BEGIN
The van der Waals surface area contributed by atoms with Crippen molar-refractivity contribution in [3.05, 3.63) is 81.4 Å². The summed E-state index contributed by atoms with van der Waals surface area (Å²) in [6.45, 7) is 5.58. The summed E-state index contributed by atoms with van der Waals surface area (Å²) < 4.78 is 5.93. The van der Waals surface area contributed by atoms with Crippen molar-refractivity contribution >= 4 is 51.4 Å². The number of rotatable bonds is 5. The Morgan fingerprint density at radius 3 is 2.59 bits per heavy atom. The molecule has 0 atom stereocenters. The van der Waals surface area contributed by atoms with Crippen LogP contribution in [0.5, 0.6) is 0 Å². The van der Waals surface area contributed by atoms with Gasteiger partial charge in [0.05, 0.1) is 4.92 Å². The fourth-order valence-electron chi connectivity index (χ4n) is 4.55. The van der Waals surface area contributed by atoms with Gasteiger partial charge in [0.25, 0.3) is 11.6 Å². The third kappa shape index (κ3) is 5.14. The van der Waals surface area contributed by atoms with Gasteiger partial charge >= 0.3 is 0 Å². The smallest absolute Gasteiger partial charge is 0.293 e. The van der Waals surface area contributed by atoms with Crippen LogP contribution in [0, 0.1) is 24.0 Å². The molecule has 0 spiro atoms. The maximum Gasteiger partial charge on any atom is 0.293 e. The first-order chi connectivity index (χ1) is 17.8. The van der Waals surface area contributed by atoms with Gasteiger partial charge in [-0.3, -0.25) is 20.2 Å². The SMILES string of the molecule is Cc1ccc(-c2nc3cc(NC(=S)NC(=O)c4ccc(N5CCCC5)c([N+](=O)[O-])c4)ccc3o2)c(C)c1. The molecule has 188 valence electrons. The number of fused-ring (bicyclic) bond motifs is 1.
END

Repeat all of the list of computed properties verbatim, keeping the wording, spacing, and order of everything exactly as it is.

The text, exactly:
The van der Waals surface area contributed by atoms with Crippen molar-refractivity contribution in [3.05, 3.63) is 81.4 Å². The summed E-state index contributed by atoms with van der Waals surface area (Å²) in [6.45, 7) is 5.58. The summed E-state index contributed by atoms with van der Waals surface area (Å²) < 4.78 is 5.93. The van der Waals surface area contributed by atoms with Crippen molar-refractivity contribution >= 4 is 51.4 Å². The number of rotatable bonds is 5. The Morgan fingerprint density at radius 3 is 2.59 bits per heavy atom. The molecule has 0 atom stereocenters. The van der Waals surface area contributed by atoms with Crippen LogP contribution in [0.5, 0.6) is 0 Å². The van der Waals surface area contributed by atoms with Gasteiger partial charge in [0.05, 0.1) is 4.92 Å². The fourth-order valence-electron chi connectivity index (χ4n) is 4.55. The van der Waals surface area contributed by atoms with Gasteiger partial charge in [0.25, 0.3) is 11.6 Å². The third kappa shape index (κ3) is 5.14. The van der Waals surface area contributed by atoms with Gasteiger partial charge >= 0.3 is 0 Å². The smallest absolute Gasteiger partial charge is 0.293 e. The van der Waals surface area contributed by atoms with Crippen LogP contribution in [0, 0.1) is 24.0 Å². The molecule has 0 spiro atoms. The maximum Gasteiger partial charge on any atom is 0.293 e. The first-order chi connectivity index (χ1) is 17.8. The van der Waals surface area contributed by atoms with Gasteiger partial charge in [-0.3, -0.25) is 20.2 Å². The SMILES string of the molecule is Cc1ccc(-c2nc3cc(NC(=S)NC(=O)c4ccc(N5CCCC5)c([N+](=O)[O-])c4)ccc3o2)c(C)c1. The molecule has 188 valence electrons. The number of fused-ring (bicyclic) bond motifs is 1.